I’ve written elsewhere about the problem of memory. About how it can frustrate our present pursuit of Christ by chaining us to the past. We, not Frankenstein, may become the modern Prometheus, who was eternally bound to a rock and helplessly exposed to an eagle who would peck on his liver, only for it to grow back and be eaten again the next day… Ouch. Memory can be a painful and enduring thing. David’s history illustrates this. In his prayer of repentance, the New Living Translation renders him saying:
For I recognize my rebellion; it haunts me day and night. –Psalm 51:3
Macbeth also suffered the haunting memory of guilt.
Will all great Neptune’s ocean wash this blood clean from my hand? No, this my hand will rather the multitudinous seas incarnadine, making the green one red.
–Macbeth, Act II, scene II
The solution to this kind of memory is the blood of Jesus and the renewing of the mind. The enemy would like to be that eagle that eats at us continually. But we overcome him by the blood of the Lamb (Rev. 12:11). And as the old hymn by Emily May Grimes says, the Lord can “clear every avenue of thought and brain.”
However, the writers of the New Testament commonly employ memory another way.
The Positive Function of Memory
Memory has a very positive function to propel, sustain, and direct the Christian life.
Christianity means the activation of memory.
The apostles call on us to remember certain things. Below are a few.
Remember Jesus Christ
Remember Jesus Christ, raised from the dead, of the seed of David, according to my gospel. -2 Timothy 2:8
Above all, and in Paul’s final Epistle, we are told to “remember Jesus Christ.” This almost sounds redundant and unnecessary. But at its most basic level, the Christian life is a life of remembering this living person, who is both human (“seed of David”) and divine (“raised from the dead”). It turns out that this simple yet comprehensive memory is the center of the gospel. Paul here is echoing the intro of his masterpiece on the gospel- the Epistle to the Romans. There Paul made a very similar statement,
…The gospel of God, which He promised beforehand through His prophets in the holy Scriptures, concerning His Son, who came out of the seed of David according to the flesh, who was designated the Son of God in power according to the Spirit of holiness out of the resurrection of the dead, Jesus Christ our Lord. –Romans 1:1-4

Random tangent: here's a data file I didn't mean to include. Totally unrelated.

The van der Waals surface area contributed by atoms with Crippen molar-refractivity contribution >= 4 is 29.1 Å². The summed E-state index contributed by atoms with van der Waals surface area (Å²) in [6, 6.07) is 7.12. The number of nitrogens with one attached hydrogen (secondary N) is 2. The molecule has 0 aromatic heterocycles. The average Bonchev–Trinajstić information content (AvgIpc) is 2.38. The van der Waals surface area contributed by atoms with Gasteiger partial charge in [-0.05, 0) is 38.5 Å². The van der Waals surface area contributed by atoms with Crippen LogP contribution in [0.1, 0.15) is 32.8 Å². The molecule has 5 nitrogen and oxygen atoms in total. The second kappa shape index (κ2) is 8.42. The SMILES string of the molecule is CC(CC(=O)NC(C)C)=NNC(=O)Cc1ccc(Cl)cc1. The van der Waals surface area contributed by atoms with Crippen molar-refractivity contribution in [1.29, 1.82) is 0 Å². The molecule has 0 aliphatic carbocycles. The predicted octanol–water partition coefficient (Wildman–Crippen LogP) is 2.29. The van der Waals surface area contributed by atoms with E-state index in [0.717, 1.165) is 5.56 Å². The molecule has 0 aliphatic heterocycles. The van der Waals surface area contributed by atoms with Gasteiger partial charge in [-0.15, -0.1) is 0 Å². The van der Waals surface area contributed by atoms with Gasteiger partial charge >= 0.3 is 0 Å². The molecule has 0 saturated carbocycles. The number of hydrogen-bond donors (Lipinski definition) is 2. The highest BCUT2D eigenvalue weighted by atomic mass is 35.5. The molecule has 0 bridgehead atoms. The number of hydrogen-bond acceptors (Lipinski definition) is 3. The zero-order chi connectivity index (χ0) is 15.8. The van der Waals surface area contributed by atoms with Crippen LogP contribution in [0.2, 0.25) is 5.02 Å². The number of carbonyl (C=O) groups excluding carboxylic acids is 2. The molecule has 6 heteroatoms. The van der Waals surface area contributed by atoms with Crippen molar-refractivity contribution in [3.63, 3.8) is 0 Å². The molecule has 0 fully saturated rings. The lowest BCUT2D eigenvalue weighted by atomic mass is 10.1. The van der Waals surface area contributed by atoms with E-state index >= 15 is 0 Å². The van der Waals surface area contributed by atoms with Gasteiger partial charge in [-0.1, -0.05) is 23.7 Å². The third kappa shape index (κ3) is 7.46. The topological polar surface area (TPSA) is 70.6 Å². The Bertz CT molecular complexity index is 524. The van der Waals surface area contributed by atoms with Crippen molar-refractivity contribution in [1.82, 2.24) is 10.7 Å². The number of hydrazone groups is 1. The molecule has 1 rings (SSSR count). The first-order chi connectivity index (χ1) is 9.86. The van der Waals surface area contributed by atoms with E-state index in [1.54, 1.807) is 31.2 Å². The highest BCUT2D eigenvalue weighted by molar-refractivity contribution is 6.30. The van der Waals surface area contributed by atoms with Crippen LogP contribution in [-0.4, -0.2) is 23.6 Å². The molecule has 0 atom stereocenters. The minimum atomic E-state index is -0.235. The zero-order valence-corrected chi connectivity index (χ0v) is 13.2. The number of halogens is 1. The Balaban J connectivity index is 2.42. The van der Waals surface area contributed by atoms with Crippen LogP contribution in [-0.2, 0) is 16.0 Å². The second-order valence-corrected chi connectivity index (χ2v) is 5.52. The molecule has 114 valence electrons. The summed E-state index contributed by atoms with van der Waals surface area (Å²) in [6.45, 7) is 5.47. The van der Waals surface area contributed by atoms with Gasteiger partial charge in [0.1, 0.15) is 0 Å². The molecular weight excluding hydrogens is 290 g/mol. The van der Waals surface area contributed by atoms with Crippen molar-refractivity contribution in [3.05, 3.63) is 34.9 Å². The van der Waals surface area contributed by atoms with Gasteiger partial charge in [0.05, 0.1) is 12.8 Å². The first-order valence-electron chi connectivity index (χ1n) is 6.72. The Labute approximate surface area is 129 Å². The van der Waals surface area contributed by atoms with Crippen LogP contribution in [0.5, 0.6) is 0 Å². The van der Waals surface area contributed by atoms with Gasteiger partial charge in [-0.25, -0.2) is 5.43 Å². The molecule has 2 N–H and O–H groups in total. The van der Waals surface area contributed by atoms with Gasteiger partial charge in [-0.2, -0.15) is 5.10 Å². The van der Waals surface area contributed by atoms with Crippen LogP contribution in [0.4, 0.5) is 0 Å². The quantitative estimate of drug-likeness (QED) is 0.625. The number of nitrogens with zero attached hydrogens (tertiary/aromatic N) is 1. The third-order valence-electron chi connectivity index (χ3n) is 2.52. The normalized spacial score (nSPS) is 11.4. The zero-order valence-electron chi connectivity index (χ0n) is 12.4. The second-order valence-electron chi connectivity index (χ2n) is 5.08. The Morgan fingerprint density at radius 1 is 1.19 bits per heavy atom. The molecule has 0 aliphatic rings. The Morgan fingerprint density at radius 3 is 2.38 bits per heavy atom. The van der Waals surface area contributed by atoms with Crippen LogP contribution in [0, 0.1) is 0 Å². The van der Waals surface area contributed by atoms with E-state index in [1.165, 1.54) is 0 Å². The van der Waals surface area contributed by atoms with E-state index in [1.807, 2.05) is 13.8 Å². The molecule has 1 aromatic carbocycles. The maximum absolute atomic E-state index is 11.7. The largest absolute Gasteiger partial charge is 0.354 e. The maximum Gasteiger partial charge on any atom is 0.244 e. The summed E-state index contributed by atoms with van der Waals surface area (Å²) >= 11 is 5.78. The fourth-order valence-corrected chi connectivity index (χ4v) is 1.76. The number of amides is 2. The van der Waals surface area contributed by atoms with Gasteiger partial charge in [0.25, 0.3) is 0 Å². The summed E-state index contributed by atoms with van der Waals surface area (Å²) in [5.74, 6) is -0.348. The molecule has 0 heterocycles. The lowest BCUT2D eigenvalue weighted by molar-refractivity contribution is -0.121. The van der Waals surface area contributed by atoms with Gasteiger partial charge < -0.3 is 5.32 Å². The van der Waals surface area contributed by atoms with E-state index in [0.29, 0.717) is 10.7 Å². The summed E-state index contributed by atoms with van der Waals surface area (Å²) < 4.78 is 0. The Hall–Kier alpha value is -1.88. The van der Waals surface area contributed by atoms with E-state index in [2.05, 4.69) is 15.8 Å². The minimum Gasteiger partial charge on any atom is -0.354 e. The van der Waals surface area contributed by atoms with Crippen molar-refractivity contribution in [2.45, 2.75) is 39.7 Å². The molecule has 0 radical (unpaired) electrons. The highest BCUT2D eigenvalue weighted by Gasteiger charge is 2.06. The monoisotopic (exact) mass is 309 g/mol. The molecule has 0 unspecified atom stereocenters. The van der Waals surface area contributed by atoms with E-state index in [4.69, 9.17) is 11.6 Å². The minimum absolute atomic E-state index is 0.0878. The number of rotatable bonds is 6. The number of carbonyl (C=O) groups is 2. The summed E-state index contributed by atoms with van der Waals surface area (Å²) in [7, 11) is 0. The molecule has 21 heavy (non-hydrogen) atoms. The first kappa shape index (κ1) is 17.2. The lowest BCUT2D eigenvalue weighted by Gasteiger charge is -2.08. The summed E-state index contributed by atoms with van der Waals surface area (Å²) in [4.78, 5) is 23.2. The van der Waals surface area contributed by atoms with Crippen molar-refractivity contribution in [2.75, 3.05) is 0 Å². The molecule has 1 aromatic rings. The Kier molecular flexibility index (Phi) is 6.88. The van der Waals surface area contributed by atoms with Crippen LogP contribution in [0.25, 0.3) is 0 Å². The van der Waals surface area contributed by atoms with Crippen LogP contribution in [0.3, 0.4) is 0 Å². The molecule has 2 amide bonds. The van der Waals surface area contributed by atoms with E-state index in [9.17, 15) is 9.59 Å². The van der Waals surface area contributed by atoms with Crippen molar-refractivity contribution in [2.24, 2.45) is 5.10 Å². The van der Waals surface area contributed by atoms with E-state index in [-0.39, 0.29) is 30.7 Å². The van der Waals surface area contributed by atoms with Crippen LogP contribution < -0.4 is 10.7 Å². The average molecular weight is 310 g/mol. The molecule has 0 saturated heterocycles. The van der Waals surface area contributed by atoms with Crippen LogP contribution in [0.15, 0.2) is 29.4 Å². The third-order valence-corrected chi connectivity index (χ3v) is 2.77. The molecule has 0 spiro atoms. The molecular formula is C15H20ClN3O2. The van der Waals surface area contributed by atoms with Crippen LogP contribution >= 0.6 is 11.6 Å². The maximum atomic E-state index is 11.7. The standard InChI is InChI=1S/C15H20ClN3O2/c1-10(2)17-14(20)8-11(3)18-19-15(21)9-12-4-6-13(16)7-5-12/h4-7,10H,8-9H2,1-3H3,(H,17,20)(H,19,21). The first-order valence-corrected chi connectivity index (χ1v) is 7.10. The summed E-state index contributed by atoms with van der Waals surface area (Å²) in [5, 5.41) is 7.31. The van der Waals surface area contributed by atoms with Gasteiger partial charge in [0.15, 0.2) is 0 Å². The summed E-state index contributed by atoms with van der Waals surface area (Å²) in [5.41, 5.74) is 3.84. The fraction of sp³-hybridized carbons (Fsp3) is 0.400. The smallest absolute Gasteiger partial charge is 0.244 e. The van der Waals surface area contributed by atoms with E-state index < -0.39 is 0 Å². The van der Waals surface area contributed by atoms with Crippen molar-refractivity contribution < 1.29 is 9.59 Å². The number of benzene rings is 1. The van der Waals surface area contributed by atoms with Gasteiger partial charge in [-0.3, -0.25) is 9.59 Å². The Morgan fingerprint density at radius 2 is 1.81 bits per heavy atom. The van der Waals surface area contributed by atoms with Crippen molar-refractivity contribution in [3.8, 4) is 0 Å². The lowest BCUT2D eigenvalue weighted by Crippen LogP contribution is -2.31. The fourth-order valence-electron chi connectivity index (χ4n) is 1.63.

The gospel concerns a person with a dual nature who went through the process of incarnation, death, and resurrection. The Christian life is the activation of this liberating memory. We are not only to remember it, but activate it, live it out in our daily lives.
Remember Your Former Condition
Remember that once you, the Gentiles in the flesh… were at that time apart from Christ… alienated… strangers… having no hope and without God in the world. –Ephesians 2:11-13
We are told to remember our former condition. This will keep us humble, loving, and sympathetic to sinners around us, who are in the exact same position we once were. There is no “us versus them” mentality allowed. In the seminal chapters on God’s election (Rom. 9-11), Paul doesn’t gloat in his good fortune; he grieves for his unsaved kinsmen (Rom. 9:2-3). Paul’s emotion, ultimately, is tempered by the truth of election, but at least in principle his sentiment is right. No degree of maturity, no amount of progress in the Christian life, and no accomplishment in working for God should cause us to forget that we are products of mercy. Remembering our past history will keep us dependent on God’s constant grace (S. S. 8:5).
There must at least be one time when we see that everything depends on God’s mercy.
Remember the Members of Christ’s Body
Remember those who are imprisoned as bound with them, those who are ill-treated as being yourselves also likewise treated in body. –Hebrews 13:3
Remember the ones leading you, who have spoken to you the word of God; and considering the issue of their manner of life, imitate their faith. –Hebrews 13:7
We are told to remember the other members of the Body of Christ. As the life of Christ grows within us, we will have an increasing awareness of the members of the Body. The Christian life is not designed to be lived alone. There is always a tendency to be overly concerned about yourself, your own struggles and victories. There is a black hole in the depths of our soul that sucks everything in and makes the self the center of everything. However, we are members “one of another.” There is a deep mutuality that operates in the Body, and until we realize this, God’s purpose will be severely handicapped. In our relationships with our fellow members, we must go beyond our own personal benefit or desire for pleasurable company. Remembering our fellow members will cause us to pray for them, fellowship with them, and ask for their help.
The Bible and our experience prove that though each one of us is a member of Christ, yet the life in each one of us is not a member life, but a Body life.
Remember Christ, remember sinners, remember the Body.